A Brief History Of Langleys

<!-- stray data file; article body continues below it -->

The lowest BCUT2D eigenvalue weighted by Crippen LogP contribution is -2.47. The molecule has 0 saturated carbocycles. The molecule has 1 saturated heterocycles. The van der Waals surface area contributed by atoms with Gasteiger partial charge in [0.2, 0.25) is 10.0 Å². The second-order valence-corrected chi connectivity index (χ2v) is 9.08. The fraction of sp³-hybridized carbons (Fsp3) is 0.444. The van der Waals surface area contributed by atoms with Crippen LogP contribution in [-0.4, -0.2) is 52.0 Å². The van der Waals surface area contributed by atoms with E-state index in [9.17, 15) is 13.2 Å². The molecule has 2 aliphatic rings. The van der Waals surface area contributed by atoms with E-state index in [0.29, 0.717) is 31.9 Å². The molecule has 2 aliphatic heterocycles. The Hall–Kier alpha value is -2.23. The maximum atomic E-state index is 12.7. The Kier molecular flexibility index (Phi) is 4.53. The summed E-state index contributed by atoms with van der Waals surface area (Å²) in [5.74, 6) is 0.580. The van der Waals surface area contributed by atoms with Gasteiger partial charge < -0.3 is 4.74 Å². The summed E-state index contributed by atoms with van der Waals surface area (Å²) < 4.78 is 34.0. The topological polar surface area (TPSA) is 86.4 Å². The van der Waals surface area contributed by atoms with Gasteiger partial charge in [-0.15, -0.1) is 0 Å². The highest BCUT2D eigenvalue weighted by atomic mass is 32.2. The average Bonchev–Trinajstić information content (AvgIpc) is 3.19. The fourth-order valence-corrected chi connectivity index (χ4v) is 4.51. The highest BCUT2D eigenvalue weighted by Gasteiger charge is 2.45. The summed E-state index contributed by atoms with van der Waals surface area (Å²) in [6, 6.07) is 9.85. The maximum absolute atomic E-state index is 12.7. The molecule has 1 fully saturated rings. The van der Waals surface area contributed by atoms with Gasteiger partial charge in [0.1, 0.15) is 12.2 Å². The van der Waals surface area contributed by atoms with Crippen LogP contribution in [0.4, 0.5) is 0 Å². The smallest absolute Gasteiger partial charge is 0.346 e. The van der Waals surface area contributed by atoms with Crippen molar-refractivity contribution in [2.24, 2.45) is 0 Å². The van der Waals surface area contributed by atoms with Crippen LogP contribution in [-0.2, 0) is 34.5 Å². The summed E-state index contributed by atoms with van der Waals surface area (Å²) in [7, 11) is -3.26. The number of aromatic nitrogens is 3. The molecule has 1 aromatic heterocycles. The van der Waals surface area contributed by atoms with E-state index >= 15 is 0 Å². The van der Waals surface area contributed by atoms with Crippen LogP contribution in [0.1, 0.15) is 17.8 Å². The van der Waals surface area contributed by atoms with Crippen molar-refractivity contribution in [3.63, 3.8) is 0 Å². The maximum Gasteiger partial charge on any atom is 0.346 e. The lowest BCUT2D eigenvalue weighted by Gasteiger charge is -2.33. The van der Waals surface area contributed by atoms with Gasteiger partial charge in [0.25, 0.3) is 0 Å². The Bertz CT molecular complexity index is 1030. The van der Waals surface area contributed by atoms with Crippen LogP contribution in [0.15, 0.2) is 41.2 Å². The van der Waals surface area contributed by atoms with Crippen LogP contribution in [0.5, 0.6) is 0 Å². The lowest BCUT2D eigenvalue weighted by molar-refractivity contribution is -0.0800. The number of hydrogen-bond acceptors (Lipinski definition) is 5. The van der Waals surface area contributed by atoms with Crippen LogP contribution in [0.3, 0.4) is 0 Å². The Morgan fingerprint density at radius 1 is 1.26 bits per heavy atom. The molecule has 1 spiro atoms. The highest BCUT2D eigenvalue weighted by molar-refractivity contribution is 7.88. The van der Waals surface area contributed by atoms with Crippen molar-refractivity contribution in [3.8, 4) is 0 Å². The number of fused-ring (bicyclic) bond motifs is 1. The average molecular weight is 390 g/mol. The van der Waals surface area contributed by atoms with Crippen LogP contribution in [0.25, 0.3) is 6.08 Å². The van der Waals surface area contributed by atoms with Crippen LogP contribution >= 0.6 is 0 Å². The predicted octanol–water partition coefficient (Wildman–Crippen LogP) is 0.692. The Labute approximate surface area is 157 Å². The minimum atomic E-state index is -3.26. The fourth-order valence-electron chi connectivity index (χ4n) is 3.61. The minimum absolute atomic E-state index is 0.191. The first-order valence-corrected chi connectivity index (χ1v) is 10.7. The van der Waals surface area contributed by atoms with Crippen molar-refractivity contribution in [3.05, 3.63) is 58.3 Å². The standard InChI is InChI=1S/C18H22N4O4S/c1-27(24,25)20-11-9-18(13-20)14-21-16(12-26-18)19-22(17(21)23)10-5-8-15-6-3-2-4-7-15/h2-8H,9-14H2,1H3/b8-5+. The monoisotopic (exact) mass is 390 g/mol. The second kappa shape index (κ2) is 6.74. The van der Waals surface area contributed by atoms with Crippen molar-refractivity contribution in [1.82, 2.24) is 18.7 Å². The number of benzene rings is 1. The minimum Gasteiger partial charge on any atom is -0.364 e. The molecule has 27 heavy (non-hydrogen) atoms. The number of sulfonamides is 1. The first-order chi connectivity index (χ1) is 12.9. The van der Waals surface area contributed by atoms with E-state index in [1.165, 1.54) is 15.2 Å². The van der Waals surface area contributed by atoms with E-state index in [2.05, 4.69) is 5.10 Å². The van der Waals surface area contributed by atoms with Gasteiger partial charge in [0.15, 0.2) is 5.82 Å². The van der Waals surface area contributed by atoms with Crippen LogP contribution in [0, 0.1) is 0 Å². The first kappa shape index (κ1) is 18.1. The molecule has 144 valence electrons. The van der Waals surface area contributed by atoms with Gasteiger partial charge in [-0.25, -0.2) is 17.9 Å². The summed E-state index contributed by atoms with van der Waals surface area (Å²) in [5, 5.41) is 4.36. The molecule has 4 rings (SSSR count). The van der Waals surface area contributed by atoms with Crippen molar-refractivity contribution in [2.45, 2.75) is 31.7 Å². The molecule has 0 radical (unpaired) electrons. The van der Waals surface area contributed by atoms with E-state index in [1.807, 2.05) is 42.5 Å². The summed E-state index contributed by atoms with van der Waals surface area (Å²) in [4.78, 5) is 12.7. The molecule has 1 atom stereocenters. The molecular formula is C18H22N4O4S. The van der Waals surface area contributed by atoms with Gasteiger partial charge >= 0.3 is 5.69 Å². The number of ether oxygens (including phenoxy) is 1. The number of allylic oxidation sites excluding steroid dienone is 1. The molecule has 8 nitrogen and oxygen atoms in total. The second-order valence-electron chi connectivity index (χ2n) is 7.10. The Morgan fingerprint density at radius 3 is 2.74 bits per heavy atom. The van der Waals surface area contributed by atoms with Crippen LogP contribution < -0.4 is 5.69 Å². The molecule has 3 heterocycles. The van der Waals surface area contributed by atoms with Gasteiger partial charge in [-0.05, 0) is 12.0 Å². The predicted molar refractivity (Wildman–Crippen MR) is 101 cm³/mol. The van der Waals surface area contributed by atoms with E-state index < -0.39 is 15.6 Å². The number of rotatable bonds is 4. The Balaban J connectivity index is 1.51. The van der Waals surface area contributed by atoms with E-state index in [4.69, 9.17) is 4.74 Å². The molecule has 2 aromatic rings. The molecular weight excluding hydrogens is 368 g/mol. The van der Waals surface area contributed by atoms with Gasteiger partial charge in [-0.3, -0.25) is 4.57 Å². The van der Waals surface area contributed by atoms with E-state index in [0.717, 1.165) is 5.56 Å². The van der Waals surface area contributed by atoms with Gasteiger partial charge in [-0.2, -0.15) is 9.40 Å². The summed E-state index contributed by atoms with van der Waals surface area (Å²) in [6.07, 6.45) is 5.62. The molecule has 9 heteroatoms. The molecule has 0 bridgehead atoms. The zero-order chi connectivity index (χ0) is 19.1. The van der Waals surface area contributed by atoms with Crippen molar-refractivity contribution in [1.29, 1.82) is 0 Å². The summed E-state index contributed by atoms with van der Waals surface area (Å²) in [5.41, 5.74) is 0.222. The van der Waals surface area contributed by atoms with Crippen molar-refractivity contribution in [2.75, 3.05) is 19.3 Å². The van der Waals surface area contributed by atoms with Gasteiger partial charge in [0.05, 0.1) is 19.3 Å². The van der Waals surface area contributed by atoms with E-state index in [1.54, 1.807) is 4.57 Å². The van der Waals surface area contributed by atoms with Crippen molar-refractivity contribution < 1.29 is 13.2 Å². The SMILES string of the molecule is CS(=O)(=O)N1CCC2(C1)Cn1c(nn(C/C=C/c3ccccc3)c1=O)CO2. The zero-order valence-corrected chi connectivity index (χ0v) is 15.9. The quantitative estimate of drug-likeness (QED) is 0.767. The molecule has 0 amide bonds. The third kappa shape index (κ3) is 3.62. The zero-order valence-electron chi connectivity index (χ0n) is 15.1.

Last Summer, Langleys had unveiled its private dining room upstairs. Renovations were in full swing after we’d uncovered a treasure trove of history and culture in this once affluent corner of Surbiton hill. Restoring the whole building to its former glory was important to the growing brand of Langleys becoming a top quality British Brasserie in an area that once was an extension of London elegance. The desire to see this neighbourhood thrive again is moving forward. Many of the buildings are being restored keeping their heritage and yet being enhanced to suit to the present times. The old derelict Victorian buildings are now being turned into beautiful residential spaces. The gentrification of the area is soon becoming a hot spot for Londoners who wish to travel out of the city, not too far out, to unwind and enjoy the elegance of a suburban lifestyle. If you’ve ever wondered about how this grand building survived through the years, here’s a brief history. The curved corner on Langleys road was built in 1893 for a family grocers’ known as the Jamison Brothers. Twenty six years later, the business was bought by Wallace Wyndham Waite, who had set up his first grocery store with his business partner Arthur Rose. Indeed, 158 Ewell Road had become the 13th branch of Waitrose serving the grand houses in the Southborough estate (the area tucked in right behind Langleys). The branch surpassed the hardships of the First World War, flourishing by 1922. By the time of the Second World War, the shop’s basement was used as an air raid shelter for residents of Ewell Road and Browns Road. Big changes had come about by the 1950s introducing rock ‘n’ roll. Waitrose had moved to open its first self service supermarket in Streatham. And by 1955, the shop had become Bell’s guitar shop. Eric Clapton was given his first guitar by his grandparents who had bought it from Bell Musical Instruments. Other well known musicians like Jeff Beck, Jimmy Page, Keith Richards were also customers. It came to the end of an era by 1983 when the guitar shop closed and the old Bell shop became the Liberty Bell restaurant in 1984. And here we are about thirty years later - a British brasserie with an exciting menu, an intercontinental wine list we are proud of, and a team of top chefs that are continually working to bring a refreshing take on all the old favourites. The building holds its own no doubt having some delicate touches. With the patina on the old mirror at the bar still intact and etched with the words “Waitrose Ltd select the choicest provisions the world produces”, the original meat safe for the Jamison/ Waitrose era, and a cantilever door bolt with treasured hinges, we get the feeling this place is special and there is yet more to explore. If you are planning ahead, looking for a venue to host up to 50 guests for a special sit down dinner, the Langleys venue might just be to your liking. The space can also accommodate up to 120 stand up champagne and canapé parties. Let us know your plans and we’ll be happy to help you with your special event.